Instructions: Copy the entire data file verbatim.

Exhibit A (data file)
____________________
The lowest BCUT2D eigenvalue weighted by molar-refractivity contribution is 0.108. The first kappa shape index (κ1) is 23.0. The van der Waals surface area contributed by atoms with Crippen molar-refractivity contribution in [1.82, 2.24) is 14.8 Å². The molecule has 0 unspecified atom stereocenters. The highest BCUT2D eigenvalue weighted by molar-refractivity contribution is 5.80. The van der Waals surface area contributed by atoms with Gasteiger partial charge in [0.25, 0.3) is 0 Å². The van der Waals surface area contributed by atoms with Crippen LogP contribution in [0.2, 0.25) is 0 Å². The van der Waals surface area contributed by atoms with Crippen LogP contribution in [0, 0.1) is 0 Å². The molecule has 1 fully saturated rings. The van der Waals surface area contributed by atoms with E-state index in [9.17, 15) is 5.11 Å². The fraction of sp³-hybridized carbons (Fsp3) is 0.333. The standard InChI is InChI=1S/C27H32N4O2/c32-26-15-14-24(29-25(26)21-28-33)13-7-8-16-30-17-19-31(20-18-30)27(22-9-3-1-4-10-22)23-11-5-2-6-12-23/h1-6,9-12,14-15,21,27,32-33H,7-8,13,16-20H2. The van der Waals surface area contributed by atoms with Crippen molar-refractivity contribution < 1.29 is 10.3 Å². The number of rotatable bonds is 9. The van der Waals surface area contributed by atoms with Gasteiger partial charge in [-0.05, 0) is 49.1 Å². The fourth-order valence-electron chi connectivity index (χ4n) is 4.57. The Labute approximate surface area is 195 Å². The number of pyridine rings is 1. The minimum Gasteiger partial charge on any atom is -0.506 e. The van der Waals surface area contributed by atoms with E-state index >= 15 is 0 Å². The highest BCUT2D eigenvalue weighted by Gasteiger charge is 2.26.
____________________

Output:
The lowest BCUT2D eigenvalue weighted by molar-refractivity contribution is 0.108. The first kappa shape index (κ1) is 23.0. The van der Waals surface area contributed by atoms with Crippen molar-refractivity contribution in [1.82, 2.24) is 14.8 Å². The molecule has 0 unspecified atom stereocenters. The highest BCUT2D eigenvalue weighted by molar-refractivity contribution is 5.80. The van der Waals surface area contributed by atoms with Gasteiger partial charge in [0.25, 0.3) is 0 Å². The van der Waals surface area contributed by atoms with Crippen LogP contribution in [0.2, 0.25) is 0 Å². The van der Waals surface area contributed by atoms with Crippen LogP contribution in [0, 0.1) is 0 Å². The molecule has 1 fully saturated rings. The van der Waals surface area contributed by atoms with E-state index in [9.17, 15) is 5.11 Å². The fraction of sp³-hybridized carbons (Fsp3) is 0.333. The standard InChI is InChI=1S/C27H32N4O2/c32-26-15-14-24(29-25(26)21-28-33)13-7-8-16-30-17-19-31(20-18-30)27(22-9-3-1-4-10-22)23-11-5-2-6-12-23/h1-6,9-12,14-15,21,27,32-33H,7-8,13,16-20H2. The van der Waals surface area contributed by atoms with Crippen molar-refractivity contribution < 1.29 is 10.3 Å². The number of rotatable bonds is 9. The van der Waals surface area contributed by atoms with Gasteiger partial charge in [-0.05, 0) is 49.1 Å². The fourth-order valence-electron chi connectivity index (χ4n) is 4.57. The Labute approximate surface area is 195 Å². The number of pyridine rings is 1. The minimum Gasteiger partial charge on any atom is -0.506 e. The van der Waals surface area contributed by atoms with E-state index >= 15 is 0 Å². The highest BCUT2D eigenvalue weighted by Gasteiger charge is 2.26.